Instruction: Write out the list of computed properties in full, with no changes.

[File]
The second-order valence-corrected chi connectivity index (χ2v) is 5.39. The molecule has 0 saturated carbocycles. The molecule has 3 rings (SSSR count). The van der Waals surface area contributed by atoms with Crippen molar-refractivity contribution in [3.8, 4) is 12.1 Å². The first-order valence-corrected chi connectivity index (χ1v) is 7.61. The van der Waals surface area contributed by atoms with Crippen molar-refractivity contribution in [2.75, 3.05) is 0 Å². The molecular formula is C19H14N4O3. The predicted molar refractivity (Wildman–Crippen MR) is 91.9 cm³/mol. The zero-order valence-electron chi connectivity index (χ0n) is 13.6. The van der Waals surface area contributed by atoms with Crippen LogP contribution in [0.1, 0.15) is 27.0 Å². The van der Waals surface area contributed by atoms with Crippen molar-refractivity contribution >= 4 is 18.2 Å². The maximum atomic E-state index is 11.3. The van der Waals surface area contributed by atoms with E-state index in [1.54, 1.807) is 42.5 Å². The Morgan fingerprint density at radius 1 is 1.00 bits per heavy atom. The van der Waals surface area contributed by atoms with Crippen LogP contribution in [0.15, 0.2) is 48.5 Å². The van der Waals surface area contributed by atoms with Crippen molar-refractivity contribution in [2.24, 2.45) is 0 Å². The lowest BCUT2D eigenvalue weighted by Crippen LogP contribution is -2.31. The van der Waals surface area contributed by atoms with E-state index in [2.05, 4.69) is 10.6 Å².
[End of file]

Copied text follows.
The second-order valence-corrected chi connectivity index (χ2v) is 5.39. The molecule has 0 saturated carbocycles. The molecule has 3 rings (SSSR count). The van der Waals surface area contributed by atoms with Crippen molar-refractivity contribution in [3.8, 4) is 12.1 Å². The first-order valence-corrected chi connectivity index (χ1v) is 7.61. The van der Waals surface area contributed by atoms with Crippen molar-refractivity contribution in [2.75, 3.05) is 0 Å². The molecular formula is C19H14N4O3. The predicted molar refractivity (Wildman–Crippen MR) is 91.9 cm³/mol. The zero-order valence-electron chi connectivity index (χ0n) is 13.6. The van der Waals surface area contributed by atoms with Crippen LogP contribution in [0.1, 0.15) is 27.0 Å². The van der Waals surface area contributed by atoms with Crippen molar-refractivity contribution >= 4 is 18.2 Å². The maximum atomic E-state index is 11.3. The van der Waals surface area contributed by atoms with E-state index in [1.54, 1.807) is 42.5 Å². The Morgan fingerprint density at radius 1 is 1.00 bits per heavy atom. The van der Waals surface area contributed by atoms with Crippen LogP contribution in [0.15, 0.2) is 48.5 Å². The van der Waals surface area contributed by atoms with Crippen molar-refractivity contribution in [2.24, 2.45) is 0 Å². The lowest BCUT2D eigenvalue weighted by Crippen LogP contribution is -2.31. The van der Waals surface area contributed by atoms with E-state index in [2.05, 4.69) is 10.6 Å².